Law is a system of rules, recognised and enforced by a state or other authoritative body to govern the behaviour of people and companies. It provides a basis for resolving disputes and a source of inspiration for social commentary, philosophy and economic analysis. Its precise definition is a matter of debate and is sometimes viewed as a combination of a science, an art and a morality.
Legal studies are the study of systems of laws and how they work, and are an important part of many careers including those of lawyers, judges and public officials. It is a highly respected profession and often the route to a high salary in an international law firm or other organisation.
The word ‘law’ comes from the Latin term legis, meaning a thing that is ordained or set by an authority. Law can cover any number of subjects, from the rights of people to their property and the way in which that property is inherited and passed on, to the laws that govern commercial transactions or taxation. The law can also include the principles that a judge must follow in making decisions and in giving punishments, as well as the general aims and structure of a jurisdiction’s justice system.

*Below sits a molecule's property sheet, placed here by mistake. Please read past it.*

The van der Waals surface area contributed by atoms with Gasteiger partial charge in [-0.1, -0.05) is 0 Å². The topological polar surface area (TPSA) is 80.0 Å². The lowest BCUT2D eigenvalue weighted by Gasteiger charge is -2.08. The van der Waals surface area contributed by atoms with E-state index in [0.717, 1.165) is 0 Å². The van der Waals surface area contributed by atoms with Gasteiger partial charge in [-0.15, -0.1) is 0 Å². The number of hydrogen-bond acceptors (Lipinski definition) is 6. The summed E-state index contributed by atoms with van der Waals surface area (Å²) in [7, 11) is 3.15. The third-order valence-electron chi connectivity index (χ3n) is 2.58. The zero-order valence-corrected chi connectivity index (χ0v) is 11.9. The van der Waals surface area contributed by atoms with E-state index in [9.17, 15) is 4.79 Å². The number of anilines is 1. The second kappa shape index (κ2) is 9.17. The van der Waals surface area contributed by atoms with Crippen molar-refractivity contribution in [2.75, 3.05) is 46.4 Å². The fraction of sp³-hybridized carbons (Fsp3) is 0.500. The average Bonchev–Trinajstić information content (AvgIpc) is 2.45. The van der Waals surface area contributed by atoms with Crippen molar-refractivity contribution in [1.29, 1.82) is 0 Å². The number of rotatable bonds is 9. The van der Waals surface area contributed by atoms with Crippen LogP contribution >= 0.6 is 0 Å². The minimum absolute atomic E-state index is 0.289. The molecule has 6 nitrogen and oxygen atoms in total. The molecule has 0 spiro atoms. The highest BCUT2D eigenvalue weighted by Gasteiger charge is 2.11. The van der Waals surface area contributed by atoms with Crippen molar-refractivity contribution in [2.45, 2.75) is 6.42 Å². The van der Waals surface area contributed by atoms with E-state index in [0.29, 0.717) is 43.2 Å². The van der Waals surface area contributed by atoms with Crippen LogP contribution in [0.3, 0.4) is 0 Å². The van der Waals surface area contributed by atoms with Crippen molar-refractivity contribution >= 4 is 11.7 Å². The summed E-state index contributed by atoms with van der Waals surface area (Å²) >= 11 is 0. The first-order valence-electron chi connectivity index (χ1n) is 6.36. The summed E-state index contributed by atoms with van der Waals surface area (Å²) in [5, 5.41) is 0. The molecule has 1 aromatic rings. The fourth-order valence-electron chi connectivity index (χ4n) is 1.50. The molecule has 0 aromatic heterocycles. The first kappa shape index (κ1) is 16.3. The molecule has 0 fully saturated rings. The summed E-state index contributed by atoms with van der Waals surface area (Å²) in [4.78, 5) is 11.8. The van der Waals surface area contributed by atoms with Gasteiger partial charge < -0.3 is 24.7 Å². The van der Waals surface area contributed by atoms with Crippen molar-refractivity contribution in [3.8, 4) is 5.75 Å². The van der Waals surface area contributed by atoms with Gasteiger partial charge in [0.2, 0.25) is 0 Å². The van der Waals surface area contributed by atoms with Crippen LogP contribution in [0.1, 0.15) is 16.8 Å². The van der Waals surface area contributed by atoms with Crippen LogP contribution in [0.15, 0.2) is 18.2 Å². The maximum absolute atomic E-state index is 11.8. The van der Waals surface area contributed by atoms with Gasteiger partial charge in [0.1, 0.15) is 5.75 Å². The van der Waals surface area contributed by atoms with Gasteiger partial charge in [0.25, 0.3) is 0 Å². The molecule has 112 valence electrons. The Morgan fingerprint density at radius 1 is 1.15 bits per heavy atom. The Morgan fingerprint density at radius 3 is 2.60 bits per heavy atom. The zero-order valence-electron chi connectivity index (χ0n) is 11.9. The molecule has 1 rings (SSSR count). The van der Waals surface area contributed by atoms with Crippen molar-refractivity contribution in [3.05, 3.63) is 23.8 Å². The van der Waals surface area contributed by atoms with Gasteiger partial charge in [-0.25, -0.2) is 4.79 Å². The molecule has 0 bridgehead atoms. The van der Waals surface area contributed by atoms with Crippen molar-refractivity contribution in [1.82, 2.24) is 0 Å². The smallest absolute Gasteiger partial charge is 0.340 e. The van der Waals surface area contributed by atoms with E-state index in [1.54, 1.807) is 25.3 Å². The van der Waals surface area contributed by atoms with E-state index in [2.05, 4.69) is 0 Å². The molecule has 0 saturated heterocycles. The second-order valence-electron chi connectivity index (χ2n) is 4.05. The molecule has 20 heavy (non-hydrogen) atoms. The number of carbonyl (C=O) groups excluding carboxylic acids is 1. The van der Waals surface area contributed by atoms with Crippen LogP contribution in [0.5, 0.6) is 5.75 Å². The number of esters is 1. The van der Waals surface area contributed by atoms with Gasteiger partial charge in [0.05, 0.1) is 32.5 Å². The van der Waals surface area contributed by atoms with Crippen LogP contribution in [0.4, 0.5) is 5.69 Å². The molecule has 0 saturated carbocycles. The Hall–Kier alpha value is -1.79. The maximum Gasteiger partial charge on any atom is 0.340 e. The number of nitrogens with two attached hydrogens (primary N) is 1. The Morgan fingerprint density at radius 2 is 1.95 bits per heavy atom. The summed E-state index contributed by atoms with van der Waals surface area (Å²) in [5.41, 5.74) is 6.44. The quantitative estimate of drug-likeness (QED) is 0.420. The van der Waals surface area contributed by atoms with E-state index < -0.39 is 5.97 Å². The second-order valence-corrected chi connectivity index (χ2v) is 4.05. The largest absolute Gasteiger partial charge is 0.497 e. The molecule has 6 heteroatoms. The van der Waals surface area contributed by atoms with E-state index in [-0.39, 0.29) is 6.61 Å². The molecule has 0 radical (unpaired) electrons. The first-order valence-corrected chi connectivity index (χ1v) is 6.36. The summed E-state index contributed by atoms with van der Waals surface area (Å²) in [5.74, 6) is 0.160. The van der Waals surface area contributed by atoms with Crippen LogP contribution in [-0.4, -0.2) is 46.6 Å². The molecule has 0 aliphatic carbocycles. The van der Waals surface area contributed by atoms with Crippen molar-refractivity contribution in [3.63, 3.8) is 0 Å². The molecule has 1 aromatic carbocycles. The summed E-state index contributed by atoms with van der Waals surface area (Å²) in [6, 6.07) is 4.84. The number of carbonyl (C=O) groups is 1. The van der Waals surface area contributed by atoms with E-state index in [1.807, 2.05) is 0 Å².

One of the more difficult aspects of understanding law is its methodological complexity, which is due to its normative nature. Laws make statements about how people should behave and what they can expect from other people, but these statements lack the objective causality of empirical scientific statements (such as a law of gravity) or even social science ones (like the laws of supply and demand).
In addition to the problems of objectivity, there are the issues that arise when comparing different systems of laws. This is particularly important because of the increasing interdependence of economies and the growing globalisation of commerce. In this context, the difference between civil law jurisdictions, where a central legislative body codifies and consolidates their laws, and common law jurisdictions, where judge-made precedent is binding, can have significant consequences.
Other issues that have shaped thinking on the law include its relationship to political structures and organisations; Max Weber has reshaped thinking on the extension of state power, and modern military, policing and bureaucratic powers pose new challenges for accountability which earlier writers such as Locke and Montesquieu did not consider. For more discussion of these issues, see articles on political theory; history of law; jurisprudence; legal ethics; and law and society. See also criminal law; censorship; and the legal profession.